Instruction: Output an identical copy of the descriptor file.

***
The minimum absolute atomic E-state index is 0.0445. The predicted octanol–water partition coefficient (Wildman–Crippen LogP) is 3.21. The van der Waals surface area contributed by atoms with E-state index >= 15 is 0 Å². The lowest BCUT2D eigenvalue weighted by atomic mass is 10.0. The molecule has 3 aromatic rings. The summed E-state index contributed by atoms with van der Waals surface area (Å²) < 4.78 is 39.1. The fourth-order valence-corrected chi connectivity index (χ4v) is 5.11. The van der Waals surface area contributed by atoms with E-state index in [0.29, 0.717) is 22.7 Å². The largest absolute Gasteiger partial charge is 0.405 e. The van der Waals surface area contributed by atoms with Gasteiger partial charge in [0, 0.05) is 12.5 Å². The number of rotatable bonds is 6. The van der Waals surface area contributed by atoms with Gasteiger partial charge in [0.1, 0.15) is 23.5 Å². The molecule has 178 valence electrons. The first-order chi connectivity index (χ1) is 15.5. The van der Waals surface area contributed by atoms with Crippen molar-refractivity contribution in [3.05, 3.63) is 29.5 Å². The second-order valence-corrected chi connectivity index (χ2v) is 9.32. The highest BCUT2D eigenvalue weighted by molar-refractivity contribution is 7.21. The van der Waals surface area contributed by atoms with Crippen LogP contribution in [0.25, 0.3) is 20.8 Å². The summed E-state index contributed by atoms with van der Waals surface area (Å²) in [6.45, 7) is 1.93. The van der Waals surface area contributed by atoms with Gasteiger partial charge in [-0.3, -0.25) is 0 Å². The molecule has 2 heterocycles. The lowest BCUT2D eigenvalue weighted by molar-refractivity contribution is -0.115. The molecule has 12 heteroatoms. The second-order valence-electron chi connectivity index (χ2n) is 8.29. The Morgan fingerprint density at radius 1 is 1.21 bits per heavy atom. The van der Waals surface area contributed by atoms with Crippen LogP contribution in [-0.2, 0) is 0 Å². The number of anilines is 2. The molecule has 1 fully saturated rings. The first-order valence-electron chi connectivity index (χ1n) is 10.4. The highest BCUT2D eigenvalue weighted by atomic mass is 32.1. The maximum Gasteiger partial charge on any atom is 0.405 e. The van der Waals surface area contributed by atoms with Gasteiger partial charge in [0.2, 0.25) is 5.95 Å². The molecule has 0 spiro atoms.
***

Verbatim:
The minimum absolute atomic E-state index is 0.0445. The predicted octanol–water partition coefficient (Wildman–Crippen LogP) is 3.21. The van der Waals surface area contributed by atoms with E-state index >= 15 is 0 Å². The lowest BCUT2D eigenvalue weighted by atomic mass is 10.0. The molecule has 3 aromatic rings. The summed E-state index contributed by atoms with van der Waals surface area (Å²) < 4.78 is 39.1. The fourth-order valence-corrected chi connectivity index (χ4v) is 5.11. The van der Waals surface area contributed by atoms with E-state index in [0.29, 0.717) is 22.7 Å². The largest absolute Gasteiger partial charge is 0.405 e. The van der Waals surface area contributed by atoms with Gasteiger partial charge in [0, 0.05) is 12.5 Å². The number of rotatable bonds is 6. The van der Waals surface area contributed by atoms with Gasteiger partial charge in [0.1, 0.15) is 23.5 Å². The molecule has 178 valence electrons. The first-order chi connectivity index (χ1) is 15.5. The van der Waals surface area contributed by atoms with Crippen molar-refractivity contribution in [3.05, 3.63) is 29.5 Å². The second-order valence-corrected chi connectivity index (χ2v) is 9.32. The highest BCUT2D eigenvalue weighted by molar-refractivity contribution is 7.21. The van der Waals surface area contributed by atoms with Crippen LogP contribution in [0.25, 0.3) is 20.8 Å². The summed E-state index contributed by atoms with van der Waals surface area (Å²) in [6.45, 7) is 1.93. The van der Waals surface area contributed by atoms with Gasteiger partial charge in [-0.3, -0.25) is 0 Å². The molecule has 2 heterocycles. The lowest BCUT2D eigenvalue weighted by molar-refractivity contribution is -0.115. The molecule has 12 heteroatoms. The second-order valence-electron chi connectivity index (χ2n) is 8.29. The Morgan fingerprint density at radius 1 is 1.21 bits per heavy atom. The van der Waals surface area contributed by atoms with Crippen LogP contribution in [-0.2, 0) is 0 Å². The number of anilines is 2. The molecule has 1 fully saturated rings. The first-order valence-electron chi connectivity index (χ1n) is 10.4. The highest BCUT2D eigenvalue weighted by atomic mass is 32.1. The maximum Gasteiger partial charge on any atom is 0.405 e. The van der Waals surface area contributed by atoms with Gasteiger partial charge in [0.2, 0.25) is 5.95 Å². The molecule has 0 spiro atoms.